Posts Categorized: Cheese

Cheese is about to get a lot more tasty

Which of the above cheese aren’t you allowed to eat? If they were made from raw milk then none. But if proposals put forward by Food Standards ANZ (FANZ) go through only the hard and semi hard cheeses. And you won’t be able to buy (legally) raw milk altogether. The world is divided as to whether unpasteurized milk products are dangerous or not because all sorts of allegedly nasty bugs live in it. Really though it isn’t necessarily a problem with modern hygiene and more sustainable farming practices. What pasteurization means is taking milk to a high temperature for short time (usually at least 71.7C or 161F for 15–20 seconds) or Ultra high pasteurization at 135C or 275F for at least one second which is what that nasty UHT milk is. The proponents of raw milk, which by definition hasn’t been heated above 40C (104F), say that it has many benefits to the body, the natural bacteria in our tummies and actually help people with allergies. I drink it myself when I can get hold of it and can’t speak highly enough of it for flavour and creaminess. If you ever get the chance texturing (frothing) raw milk to the standard temperature of about 65.5C to 68C (150-155F) for your latte the sweetness of your coffee will be a revelation. There are four options for FANZ. It can stick with the current rules which provide a loophole for some raw milk cheeses, allow very hard raw milk cheeses only, allow very hard and hard cheeses only and finally pretty much everything including raw milk and soft cheeses. In its risk analysis it seems that FANZ could live with very hard and hard raw milk cheeses being allowed because as long as all the correct processing standards are met nasty bugs won’t thrive in them. The problem it has, with the exception of raw milk soft goats cheese, is with raw cows milk itself and soft cheeses made from it. In Australia we now produce some excellent cheeses as you can see from this Top 10 list. By alloying cheesemakers to use raw milk’ it will contribute to greater diversity and better tasting cheese. Like anything that feeds from the products on the land whether it be grapes, goats or cows there is a terroir. Even when it has been raining hard I can taste the added richness to the organic… Read more »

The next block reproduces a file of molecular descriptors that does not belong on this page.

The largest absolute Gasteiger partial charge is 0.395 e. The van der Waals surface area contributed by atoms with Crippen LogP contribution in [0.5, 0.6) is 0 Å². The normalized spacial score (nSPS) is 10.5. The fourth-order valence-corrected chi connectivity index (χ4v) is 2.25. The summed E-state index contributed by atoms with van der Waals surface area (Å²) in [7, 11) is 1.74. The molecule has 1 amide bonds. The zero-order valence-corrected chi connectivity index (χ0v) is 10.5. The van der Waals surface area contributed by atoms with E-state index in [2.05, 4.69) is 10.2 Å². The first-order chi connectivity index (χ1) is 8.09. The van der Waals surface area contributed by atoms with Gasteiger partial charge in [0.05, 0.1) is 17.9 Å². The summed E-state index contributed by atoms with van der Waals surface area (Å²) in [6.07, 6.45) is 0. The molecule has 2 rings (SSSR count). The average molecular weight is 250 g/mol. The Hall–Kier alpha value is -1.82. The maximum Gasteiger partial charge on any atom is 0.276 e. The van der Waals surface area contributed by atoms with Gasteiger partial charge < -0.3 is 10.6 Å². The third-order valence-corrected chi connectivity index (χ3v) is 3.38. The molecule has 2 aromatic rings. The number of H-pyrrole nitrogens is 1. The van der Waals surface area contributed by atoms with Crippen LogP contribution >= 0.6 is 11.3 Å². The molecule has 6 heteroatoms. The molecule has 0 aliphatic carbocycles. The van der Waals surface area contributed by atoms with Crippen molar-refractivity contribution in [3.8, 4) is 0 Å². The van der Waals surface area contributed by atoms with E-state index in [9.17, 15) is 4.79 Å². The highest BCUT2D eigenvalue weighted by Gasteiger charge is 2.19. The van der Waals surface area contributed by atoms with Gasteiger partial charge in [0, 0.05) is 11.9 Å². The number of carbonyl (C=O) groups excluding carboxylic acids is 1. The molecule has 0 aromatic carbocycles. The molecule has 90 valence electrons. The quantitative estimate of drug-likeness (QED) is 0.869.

The top 10 Australian cheeses

Billy the goat cheese This is a guest post by Laurie Gutteridge. He runs the Taste Cheese website and blog and the splendid cheese room at Innocent Bystander in the Yarra Valley. You can also follow him on Twitter as taste_cheese. (If you have something on value to say I’m open to guest postings – send an email. Ed) My criteria when looking for a cheese? It starts with the understanding that a holistic view encompassing everything from the farming practises right through to the final cheese is vital. So many factors influence the final product – the soil, the grass, the weather, the milk, the cheesemaker, the cheesemakers decisions, maturation conditions, packaging, distribution and retailing. I look for unique cheeses that go some way to demonstrating these influences, rather than bland, derivative cheeses that can never be as good as the originals they aim to replicate. Often such unique cheeses will not be awarded medals at shows, because they don’t fit into preconceived categories of how a cheese ‘should’ be, whereas the bland ones are often technically sound and are rewarded as a result. This is an ever changing list, as every batch is different, and with smaller artisanal and farmhouse producers there is significant variation seasonally too. Have a look through my old blogposts and ‘webisodes’ for more information on these producers and their cheeses. Holy Goat ‘La Luna’ Needs no introduction, having developed a cult following. In my mind Carla & Ann-Marie are Australia’s best cheesemakers, and La Luna is Australia’s most consistently great cheese. Absolute attention to detail, from the land the animals graze to the packaging of the final cheese. Immaculate. Fromart ‘Devils Foot’ Unique hard cheese handmade with the milk of a single herd of Jersey cows by Christian Nobel in Eudlo, Queensland. Well balanced, sweet and savoury flavours are complemented with a creamy but open texture. Tongola ‘Billy’ Impeccable farmhouse cheese made by Hans & Esther with the milk of their 30 organically reared Toggenburg goats. Beautiful rind formation (you can tell it’s made by Swiss expats) that looks and smells ‘alive’ instead of deadened by over-zealous use of chlorine based cleaning products. Strong, nutty, farmy goat’s milk flavours. Piano Hill ‘Ironstone’ Ok, fair enough, the Brown family stopped making this bio-dynamic cheese nearly 2 years ago, but this was an example of a totally unique Australian farmhouse cheese. The 9 month cheeses… Read more »